It’s safe to say that 2016 is a pretty big year for Ricky Gervais at the cinema. You probably already knew that the comedian was writing, directing and starring in the big-screen return of The Office’s David Brent for Life on The Road (a major project by anyone’s standards), but he also found time to make what is arguably an even bigger production in Special Correspondents – a New York-filmed journalism satire starring Hollywood actor Eric Bana (released on Netflix 29th April).
Bana plays Frank Bonneville, a radio journalist happy to coast through life until a mistake forces him to fake reports from war-torn Ecuador without ever leaving the States. As well as adapting the story (from French original Envoyés Très Spéciaux) and directing, Gervais co-stars as Bana’s fellow conspirator Ian Finch, a henpecked radio engineer who comes up with the plan thanks to his own skills at creating sound effects.
The pair’s scheme leads to some gently funny sequences, with a standout being the pair improvising a report over the phone without the use of any equipment while stranded out on the street. However, this inventiveness eventually runs thin, with some of the humour resorting to slight racial stereotyping (including a wasted America Ferrara as restaurant worker Brigida) and uncomfortable squabbling between the two leads.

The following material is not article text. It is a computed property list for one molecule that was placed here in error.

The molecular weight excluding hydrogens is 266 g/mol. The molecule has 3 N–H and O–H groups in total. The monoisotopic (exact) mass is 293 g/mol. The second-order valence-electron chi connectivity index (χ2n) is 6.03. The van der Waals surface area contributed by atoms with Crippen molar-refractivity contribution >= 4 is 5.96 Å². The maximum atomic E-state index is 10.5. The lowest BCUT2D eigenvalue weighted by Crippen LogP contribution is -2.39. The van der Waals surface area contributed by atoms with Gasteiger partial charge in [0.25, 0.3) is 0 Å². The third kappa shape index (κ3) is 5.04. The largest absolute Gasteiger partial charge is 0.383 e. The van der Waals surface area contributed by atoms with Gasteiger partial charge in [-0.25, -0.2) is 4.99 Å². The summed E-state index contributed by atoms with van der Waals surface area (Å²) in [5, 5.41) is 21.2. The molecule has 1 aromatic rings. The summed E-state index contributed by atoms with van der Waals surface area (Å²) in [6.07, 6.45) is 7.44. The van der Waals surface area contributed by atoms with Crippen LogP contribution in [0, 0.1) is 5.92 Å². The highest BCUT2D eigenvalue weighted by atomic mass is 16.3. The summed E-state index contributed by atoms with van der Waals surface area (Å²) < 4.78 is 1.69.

Without giving too much away, the story also loses a little of its lo-fi charm towards the end as Bonneville and Finch end up in genuine danger, and while a fun turn from Vera Farmiga as Finch’s selfish wife brings some chuckles, the movie fundamentally isn’t that funny as it lurches to an oddly earnest conclusion.
That’s not to say there’s nothing to recommend this for a quick watch if you have a Netflix account, of course – there are some laugh-out-loud jokes and it’s a reasonably pleasant watch overall. But when it comes down to it, despite a few fun moments these correspondents didn’t end up being that special.
Special Correspondents will be available to stream on Netflix from the 29th April